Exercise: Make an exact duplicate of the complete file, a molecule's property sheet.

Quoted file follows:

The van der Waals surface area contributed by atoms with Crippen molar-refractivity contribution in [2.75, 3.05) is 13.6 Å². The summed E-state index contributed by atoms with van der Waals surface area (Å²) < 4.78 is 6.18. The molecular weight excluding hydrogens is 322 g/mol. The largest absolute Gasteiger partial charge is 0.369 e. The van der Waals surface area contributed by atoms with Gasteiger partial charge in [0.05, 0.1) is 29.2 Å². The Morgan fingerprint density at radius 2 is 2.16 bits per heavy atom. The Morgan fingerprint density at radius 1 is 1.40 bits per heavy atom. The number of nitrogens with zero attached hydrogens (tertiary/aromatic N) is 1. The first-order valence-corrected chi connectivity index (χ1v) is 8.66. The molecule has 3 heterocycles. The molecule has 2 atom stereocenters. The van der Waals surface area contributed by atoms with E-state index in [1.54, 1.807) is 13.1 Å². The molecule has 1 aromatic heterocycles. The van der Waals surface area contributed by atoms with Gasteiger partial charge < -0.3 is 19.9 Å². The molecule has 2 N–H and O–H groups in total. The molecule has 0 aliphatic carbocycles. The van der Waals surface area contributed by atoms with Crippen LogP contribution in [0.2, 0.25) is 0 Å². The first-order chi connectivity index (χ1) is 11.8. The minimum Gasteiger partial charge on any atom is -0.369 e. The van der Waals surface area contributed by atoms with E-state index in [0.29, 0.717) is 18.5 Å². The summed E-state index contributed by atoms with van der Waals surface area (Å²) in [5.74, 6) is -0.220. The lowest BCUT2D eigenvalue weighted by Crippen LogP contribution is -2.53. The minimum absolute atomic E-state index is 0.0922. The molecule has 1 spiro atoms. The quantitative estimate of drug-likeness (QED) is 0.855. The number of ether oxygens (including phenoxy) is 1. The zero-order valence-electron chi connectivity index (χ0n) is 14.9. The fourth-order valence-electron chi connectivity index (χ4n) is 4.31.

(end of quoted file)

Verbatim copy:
The van der Waals surface area contributed by atoms with Crippen molar-refractivity contribution in [2.75, 3.05) is 13.6 Å². The summed E-state index contributed by atoms with van der Waals surface area (Å²) < 4.78 is 6.18. The molecular weight excluding hydrogens is 322 g/mol. The largest absolute Gasteiger partial charge is 0.369 e. The van der Waals surface area contributed by atoms with Gasteiger partial charge in [0.05, 0.1) is 29.2 Å². The Morgan fingerprint density at radius 2 is 2.16 bits per heavy atom. The Morgan fingerprint density at radius 1 is 1.40 bits per heavy atom. The number of nitrogens with zero attached hydrogens (tertiary/aromatic N) is 1. The first-order valence-corrected chi connectivity index (χ1v) is 8.66. The molecule has 3 heterocycles. The molecule has 2 atom stereocenters. The van der Waals surface area contributed by atoms with E-state index in [1.54, 1.807) is 13.1 Å². The molecule has 1 aromatic heterocycles. The van der Waals surface area contributed by atoms with Gasteiger partial charge < -0.3 is 19.9 Å². The molecule has 2 N–H and O–H groups in total. The molecule has 0 aliphatic carbocycles. The van der Waals surface area contributed by atoms with Crippen LogP contribution in [0.2, 0.25) is 0 Å². The first-order chi connectivity index (χ1) is 11.8. The minimum Gasteiger partial charge on any atom is -0.369 e. The van der Waals surface area contributed by atoms with E-state index in [0.29, 0.717) is 18.5 Å². The summed E-state index contributed by atoms with van der Waals surface area (Å²) in [5.74, 6) is -0.220. The lowest BCUT2D eigenvalue weighted by Crippen LogP contribution is -2.53. The minimum absolute atomic E-state index is 0.0922. The molecule has 1 spiro atoms. The quantitative estimate of drug-likeness (QED) is 0.855. The number of ether oxygens (including phenoxy) is 1. The zero-order valence-electron chi connectivity index (χ0n) is 14.9. The fourth-order valence-electron chi connectivity index (χ4n) is 4.31.